Tuesday, March 22, 2022

Spinach Chowder: or, It's the simple things sometimes

 Ever had a recipe come across the electronic wires that you just had to try out?

Spinach Chowder
1 (10-oz) package frozen spinach, thawed
3 medium potatoes
3 slices bacon
1 white onion, chopped
3 tbsp flour
1 cup evaporated milk
Salt to taste

Squeeze the juice out of the spinach and save it. Set the spinach and the juice aside. Dice the potatoes and boil them until done, saving the cooking water.
Meanwhile, in a deep pot cook the bacon until crisp. Remove from the pan, then cook the onion in the drippings. Blend in the flour. Then add the evaporated milk, a little at a time at first, beating well to prevent lumps. Then add the spinach juice. Add about 1 cup of potato water, and then add more if the soup is thicker than you would like.
Stir in the spinach and potatoes, then add salt to taste. Simmer 5 minutes.
Serve hot, with crumbled bacon on top.

Adapted from The Modern Family Cookbook, Meta Given, 1942

We had some difficulty obtaining our title ingredient. Grocery shortages and bare shelves have become a fact of life these days, but some of the shortages befuddle me. This week, it seems there has been a run on frozen spinach. Usually, those green bricks remain unpurchased and ignored until they have a healthy coat of frost. But today, only one lonely block of frozen spinach remained in an otherwise empty freezer. Is there a spinach recipe making the reposting rounds, or is this just yet another sign that no matter how much we try to insist otherwise, we are not Back To Normal?

But let's set our apparently sought-after frozen spinach aside for a moment and have a look at the other principal ingredient in this recipe: spuds!

You may notice I didn't peel the potatoes. I could claim excuses about the vitamin content of potato skins, but really I just didn't feel like bothering. I hate peeling raw potatoes. Also, you end up throwing away a lot of the spud no matter how good you are with your paring knife or vegetable peeler. Instead, I like to just pick the skins off after the potatoes are cooked. 

But I didn't think of removing potato peels until after I had the cut the the spuds into (embarrassingly uneven) dice. I wasn't going to pick through all those tiny little boiled spud cubes and take off the skins. Therefore, regardless of how slovenly the soup may look, we are making a soup with dreadfully unpared potatoes.

After that bad knife job, the time had arrived to cook the spuds. I almost never boil potatoes; I usually microwave them instead. You can't tell the difference by the time they've become mashed potatoes, gotten encased in a stealth-gelatin potato salad, or whatever spudly delights I had planned. But this recipe has us reusing the cooking water, so they forced me to bring out a pot instead of just putting a potato in the microwave. In retrospect, I hope this recipe didn't mean three of those comparatively little red potatoes. Based on the spud cubes overtopping the pot, I may have underestimated the size of the specified "three medium potatoes."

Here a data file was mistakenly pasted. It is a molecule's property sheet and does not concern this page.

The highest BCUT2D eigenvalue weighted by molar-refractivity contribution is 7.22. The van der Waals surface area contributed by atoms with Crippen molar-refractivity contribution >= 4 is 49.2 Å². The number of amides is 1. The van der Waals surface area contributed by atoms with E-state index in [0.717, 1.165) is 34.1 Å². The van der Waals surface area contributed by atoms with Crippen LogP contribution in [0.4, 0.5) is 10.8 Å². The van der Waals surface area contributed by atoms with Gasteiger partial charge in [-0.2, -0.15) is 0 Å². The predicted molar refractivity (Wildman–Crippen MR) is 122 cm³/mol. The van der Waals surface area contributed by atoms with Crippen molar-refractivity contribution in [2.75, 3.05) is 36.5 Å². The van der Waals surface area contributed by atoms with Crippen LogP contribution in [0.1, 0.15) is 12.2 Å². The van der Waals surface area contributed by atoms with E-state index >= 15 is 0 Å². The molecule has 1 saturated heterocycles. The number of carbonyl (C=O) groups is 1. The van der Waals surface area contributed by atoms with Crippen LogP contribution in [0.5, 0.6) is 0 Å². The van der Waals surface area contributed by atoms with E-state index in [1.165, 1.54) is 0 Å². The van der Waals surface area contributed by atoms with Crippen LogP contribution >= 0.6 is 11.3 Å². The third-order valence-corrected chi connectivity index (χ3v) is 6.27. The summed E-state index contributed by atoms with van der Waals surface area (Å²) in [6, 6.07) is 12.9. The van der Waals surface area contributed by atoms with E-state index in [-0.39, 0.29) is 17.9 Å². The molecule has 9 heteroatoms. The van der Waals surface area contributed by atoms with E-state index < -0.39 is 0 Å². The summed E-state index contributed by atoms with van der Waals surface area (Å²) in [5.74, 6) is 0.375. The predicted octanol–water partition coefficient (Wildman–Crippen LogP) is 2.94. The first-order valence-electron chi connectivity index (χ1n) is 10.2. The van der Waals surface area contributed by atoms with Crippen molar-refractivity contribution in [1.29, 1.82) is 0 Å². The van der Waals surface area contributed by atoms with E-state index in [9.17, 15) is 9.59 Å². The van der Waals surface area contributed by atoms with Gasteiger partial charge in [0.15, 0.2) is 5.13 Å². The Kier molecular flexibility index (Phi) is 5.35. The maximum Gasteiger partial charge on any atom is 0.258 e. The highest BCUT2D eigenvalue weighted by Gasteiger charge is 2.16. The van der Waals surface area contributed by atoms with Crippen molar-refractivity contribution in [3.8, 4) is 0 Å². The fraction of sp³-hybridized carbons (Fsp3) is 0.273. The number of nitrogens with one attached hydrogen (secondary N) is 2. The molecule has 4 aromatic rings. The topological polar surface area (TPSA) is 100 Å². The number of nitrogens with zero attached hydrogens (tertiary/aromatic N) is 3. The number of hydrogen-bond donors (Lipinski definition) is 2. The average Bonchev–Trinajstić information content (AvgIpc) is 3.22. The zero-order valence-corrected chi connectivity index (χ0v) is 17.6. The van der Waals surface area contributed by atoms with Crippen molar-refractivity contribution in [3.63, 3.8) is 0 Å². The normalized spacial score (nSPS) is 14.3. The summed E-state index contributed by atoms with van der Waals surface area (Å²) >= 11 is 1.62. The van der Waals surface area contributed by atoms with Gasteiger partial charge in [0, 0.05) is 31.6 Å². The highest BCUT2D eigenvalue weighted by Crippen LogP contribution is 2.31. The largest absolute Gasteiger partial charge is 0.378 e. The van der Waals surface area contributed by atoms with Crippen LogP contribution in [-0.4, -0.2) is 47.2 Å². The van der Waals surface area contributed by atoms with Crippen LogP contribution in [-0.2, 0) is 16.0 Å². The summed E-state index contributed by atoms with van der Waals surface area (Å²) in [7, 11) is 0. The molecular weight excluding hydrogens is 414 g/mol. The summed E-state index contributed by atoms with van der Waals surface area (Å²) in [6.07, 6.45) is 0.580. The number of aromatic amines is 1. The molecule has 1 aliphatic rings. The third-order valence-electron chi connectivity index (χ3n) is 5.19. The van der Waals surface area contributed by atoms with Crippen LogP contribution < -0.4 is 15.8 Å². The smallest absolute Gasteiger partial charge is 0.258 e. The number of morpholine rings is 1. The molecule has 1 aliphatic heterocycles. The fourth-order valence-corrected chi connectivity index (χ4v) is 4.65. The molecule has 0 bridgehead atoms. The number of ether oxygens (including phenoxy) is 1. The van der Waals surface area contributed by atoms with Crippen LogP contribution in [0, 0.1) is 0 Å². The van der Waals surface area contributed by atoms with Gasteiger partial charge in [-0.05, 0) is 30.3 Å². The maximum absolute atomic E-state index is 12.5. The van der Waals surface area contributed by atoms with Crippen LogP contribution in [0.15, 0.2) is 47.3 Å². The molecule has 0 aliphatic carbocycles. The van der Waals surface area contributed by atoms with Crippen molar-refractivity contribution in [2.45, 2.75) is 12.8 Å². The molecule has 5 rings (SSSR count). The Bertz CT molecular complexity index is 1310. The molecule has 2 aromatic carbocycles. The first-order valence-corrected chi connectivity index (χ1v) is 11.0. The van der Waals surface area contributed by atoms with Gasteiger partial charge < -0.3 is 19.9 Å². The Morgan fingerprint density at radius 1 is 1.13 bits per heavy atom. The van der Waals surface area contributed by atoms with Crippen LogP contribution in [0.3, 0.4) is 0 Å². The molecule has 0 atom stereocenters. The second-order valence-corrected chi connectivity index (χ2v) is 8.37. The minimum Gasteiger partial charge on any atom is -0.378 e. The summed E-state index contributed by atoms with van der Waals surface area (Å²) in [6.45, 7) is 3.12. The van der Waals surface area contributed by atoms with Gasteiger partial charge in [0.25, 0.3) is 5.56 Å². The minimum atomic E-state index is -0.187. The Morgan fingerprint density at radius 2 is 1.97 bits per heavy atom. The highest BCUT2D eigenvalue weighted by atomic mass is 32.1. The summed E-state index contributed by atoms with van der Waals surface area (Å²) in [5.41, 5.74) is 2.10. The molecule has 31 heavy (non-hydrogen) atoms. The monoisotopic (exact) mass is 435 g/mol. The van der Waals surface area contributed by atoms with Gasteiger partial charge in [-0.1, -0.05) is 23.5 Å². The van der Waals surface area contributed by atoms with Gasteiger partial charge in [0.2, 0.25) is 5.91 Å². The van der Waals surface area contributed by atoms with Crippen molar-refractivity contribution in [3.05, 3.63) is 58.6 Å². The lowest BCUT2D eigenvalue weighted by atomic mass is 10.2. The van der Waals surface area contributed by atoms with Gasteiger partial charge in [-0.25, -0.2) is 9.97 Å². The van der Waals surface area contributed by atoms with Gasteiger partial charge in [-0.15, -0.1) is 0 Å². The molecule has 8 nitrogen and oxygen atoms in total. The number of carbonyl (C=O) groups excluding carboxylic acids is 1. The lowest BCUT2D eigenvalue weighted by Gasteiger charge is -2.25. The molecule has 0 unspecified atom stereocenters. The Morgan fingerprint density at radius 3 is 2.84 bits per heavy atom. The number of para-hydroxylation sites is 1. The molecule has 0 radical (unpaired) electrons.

I managed to pour the entire steaming-hot mess into the big spaghetti pot without scattering any potato cubes on the stove. I'm actually a bit surprised- usually I spill things everywhere when attempting maneuvers like this.

While the potatoes merrily simmered, it was time to get out the next ingredient: bacon! Despite the vegetable shortage, the grocery store had a fully-stocked wall of bacon to choose from. You would think that in this once-in-a-lifetime stressful era, everyone would buy up all the bacon long before they stripped the frozen vegetable shelves clean. 

When I was wee, my mother almost never cooked bacon. It took a long time before I found out that precooked bacon is not the default choice. I used to look back and think she was simply trying to reduce our intake of all things sweet or buttery. After cooking bacon for the first time in years (it's been so long I forgot to set out that all-important plate with paper towels on it), I think she might not have wanted to deal with the long-range grease splatters and an utter mess of a frying pan. And no matter how well you air out the kitchen, the smell of bacon just will not get out of the house. No amount of strategically placed fans could dislodge the pork-and-saltpeter miasma in the kitchen.

All of you bacon lovers may weep now.

In a happy accident, the potatoes were perfectly cooked at the same time the bacon was finished. Also, apparently boiled potatoes are rather nice on their own. People kept plucking them off of the plate I set them on. (A lot of the bacon obviously also vanished when I wasn't looking.) Now, the recipe has us cooking the onions in the bacon fat. However, the recipe writers probably assume we only have three bacon slices' worth of drippings in the pan because that's all they asked for in the ingredient list. To prevent greasy soup, I poured most of the fat out of the pan and left just enough to cook the onion in.

I chose not to cook the spinach at all. Frozen spinach is already a bit mushy, and I thought that cooking it would turn it into colorless slime. So, this is what our title ingredient looks like after draining it as specified in the recipe. It really does look marvelously enticing, doesn't it?


Anyway, now that we've got all our ingredients respectively boiled, fried, sauteed, and squeezed, it is time to actually put this together. Our next step is flour.

We're basically making white gravy with a lot of onions just sitting in the pan and getting in the way. First you mix your melted butter (or bacon grease) and flour. If you manage to beat out the flour lumps, you more or less have a roux with a lot of onions in the middle of it- if you make sure not to let it burn onto the pan.